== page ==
This is true. A platform means a lot less than people think it does. Things like the front-wheel-to-firewall ratio, windshield angle, engine layout and engine mounts and pedal box are common. From there, the cars often share things like basic floorpans, steering hardware and suspension—though definitely not in the case of a less-defined platform like the aforementioned MLB architecture.

    That the Stinger GT and the G70 share a platform isn’t a big deal. It’s not even corporate infighting, since Hyundai owns only 33.8% of Kia. In fact, since Ford and Mazda had a similar arrangement, the existence of both the Focus and the Mazda3 is a good comparison…although one could argue that there is less room for competition in the $30K – $40K range.

    As far as the K900’s lack of sales…well, that can be attributed to two things: First of all, Kia barely markets it. You’ll be lucky to catch one in the showroom of your local Kia dealer as you stroll past it to the Optima or Sorento you meant to buy…and chances are that the dealer will have been unable to unload it for several months. And second of all, the K900 just isn’t very good. It’s fine on smooth highway pavement, but as soon as the going gets rough or you throw some curves into its path, it bucks and wallows worse than my MKS, which is on an inferior architecture, and the styling is entirely derivative of the 7-Series. I don’t think that means people won’t pay for a premium Kia if it looks nice and drives well; the K900 is just a bad luxury car that makes a CPO German luxobarge look like a very enticing alternative.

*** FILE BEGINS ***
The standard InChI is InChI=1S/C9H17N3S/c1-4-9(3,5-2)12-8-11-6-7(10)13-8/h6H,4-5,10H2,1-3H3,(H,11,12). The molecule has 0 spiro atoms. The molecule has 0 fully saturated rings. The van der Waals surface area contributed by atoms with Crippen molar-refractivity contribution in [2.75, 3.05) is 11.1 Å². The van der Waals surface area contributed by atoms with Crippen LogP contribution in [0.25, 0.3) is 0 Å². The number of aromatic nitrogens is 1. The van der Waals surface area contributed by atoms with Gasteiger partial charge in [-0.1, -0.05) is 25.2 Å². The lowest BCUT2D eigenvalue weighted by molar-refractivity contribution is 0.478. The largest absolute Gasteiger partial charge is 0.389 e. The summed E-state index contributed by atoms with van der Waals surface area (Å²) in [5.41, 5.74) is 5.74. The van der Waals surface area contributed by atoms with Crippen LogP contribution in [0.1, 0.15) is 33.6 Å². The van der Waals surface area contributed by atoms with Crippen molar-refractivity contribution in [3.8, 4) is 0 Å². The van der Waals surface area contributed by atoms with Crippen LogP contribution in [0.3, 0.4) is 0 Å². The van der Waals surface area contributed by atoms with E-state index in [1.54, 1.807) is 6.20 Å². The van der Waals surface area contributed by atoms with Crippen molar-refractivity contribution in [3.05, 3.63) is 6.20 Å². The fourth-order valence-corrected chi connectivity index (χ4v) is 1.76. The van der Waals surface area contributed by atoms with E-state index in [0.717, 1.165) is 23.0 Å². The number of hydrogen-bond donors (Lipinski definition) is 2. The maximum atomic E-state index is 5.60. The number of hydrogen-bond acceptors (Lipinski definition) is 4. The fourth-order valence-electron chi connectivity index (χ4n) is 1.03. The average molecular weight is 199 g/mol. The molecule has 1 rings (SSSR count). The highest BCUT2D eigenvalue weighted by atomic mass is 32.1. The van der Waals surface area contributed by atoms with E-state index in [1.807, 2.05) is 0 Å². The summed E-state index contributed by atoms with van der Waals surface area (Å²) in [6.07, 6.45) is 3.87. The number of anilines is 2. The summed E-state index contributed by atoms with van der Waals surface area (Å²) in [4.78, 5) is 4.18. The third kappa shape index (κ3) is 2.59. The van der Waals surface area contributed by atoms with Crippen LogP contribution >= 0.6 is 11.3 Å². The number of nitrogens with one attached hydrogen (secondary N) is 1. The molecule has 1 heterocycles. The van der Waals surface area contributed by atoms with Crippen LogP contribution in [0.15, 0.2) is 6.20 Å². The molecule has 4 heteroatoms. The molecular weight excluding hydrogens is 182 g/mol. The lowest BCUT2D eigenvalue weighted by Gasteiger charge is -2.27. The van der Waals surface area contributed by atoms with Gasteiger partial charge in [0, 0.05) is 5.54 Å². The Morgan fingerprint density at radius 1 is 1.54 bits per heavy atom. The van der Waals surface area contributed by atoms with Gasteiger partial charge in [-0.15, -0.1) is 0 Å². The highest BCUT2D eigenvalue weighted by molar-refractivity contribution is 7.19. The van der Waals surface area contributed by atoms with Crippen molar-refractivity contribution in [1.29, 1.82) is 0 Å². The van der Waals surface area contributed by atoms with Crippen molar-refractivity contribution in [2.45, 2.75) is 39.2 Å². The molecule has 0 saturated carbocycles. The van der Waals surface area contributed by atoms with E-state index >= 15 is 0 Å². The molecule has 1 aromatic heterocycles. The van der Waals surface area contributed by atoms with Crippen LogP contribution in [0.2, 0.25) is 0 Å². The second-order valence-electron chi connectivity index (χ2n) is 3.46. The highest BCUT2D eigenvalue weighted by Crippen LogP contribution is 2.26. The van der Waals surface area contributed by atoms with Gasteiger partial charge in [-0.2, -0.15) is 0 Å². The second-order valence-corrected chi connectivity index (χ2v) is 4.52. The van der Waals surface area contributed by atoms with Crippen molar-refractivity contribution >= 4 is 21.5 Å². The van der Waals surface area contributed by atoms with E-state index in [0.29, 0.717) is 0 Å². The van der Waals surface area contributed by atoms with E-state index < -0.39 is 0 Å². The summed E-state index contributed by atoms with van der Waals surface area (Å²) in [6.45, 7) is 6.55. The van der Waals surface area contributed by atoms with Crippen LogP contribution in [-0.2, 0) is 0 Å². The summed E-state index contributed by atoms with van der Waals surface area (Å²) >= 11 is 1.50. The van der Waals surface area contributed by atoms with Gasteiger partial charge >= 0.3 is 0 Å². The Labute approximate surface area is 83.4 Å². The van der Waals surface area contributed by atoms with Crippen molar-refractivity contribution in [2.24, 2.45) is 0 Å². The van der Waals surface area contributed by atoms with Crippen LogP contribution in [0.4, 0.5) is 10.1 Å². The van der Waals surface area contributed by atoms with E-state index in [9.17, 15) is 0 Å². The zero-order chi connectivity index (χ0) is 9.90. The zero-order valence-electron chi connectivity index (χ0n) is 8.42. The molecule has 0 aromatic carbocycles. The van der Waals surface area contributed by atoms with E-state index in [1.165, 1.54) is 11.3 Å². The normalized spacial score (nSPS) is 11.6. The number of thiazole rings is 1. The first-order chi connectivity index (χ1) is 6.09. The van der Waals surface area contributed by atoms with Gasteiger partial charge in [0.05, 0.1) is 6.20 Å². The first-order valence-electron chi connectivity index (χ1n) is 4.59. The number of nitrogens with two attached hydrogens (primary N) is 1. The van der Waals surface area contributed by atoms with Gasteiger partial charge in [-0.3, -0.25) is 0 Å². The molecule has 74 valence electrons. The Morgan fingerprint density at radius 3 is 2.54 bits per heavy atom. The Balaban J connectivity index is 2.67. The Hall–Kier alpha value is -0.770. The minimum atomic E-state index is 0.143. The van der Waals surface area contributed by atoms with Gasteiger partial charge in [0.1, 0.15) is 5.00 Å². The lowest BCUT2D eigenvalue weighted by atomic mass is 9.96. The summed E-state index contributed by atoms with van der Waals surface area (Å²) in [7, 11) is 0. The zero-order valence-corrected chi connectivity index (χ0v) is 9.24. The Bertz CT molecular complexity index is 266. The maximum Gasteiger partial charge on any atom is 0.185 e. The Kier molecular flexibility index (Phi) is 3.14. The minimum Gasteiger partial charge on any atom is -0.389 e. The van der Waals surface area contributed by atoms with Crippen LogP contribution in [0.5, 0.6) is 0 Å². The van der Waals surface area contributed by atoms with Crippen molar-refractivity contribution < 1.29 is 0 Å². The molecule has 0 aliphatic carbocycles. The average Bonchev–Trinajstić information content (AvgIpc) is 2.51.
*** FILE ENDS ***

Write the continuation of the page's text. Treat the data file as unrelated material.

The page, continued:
• 0 avatar
      bd2

      The 2 don’t exactly share a platform as the Stinger’s platform is about 2.5 inches longer and hence, is more of a “tweener” in size.

      That, along with the Stinger being more of a GT and the G70 being more sport-oriented (in part due to the shorter wheelbase and lighter weight) are the biggest differentiators.

      Of the 2, personally like the Stinger better.

      While have a few quibbles with the sheetmetal, it’s more striking than the G70’s (that could change when the G70 eventually gets DNA from the New York concept) and like the interior design better as well.

      Also like having the versatility of a liftback.

  • avatar
    SCE to AUX

    “But then, in America, you’ll go to buy a Genesis G70 and discover that it’s being sold alongside the Hyundai Accent in the very same showroom, and you’ll wonder just how strong this luxury image really is.”

    or…

    “But then, in America, you’ll go to buy a Corvette and discover that it’s being sold alongside the Chevy Cruze in the very same showroom, and you’ll wonder just how strong this luxury image really is.”

    • 0 avatar
      S2k Chris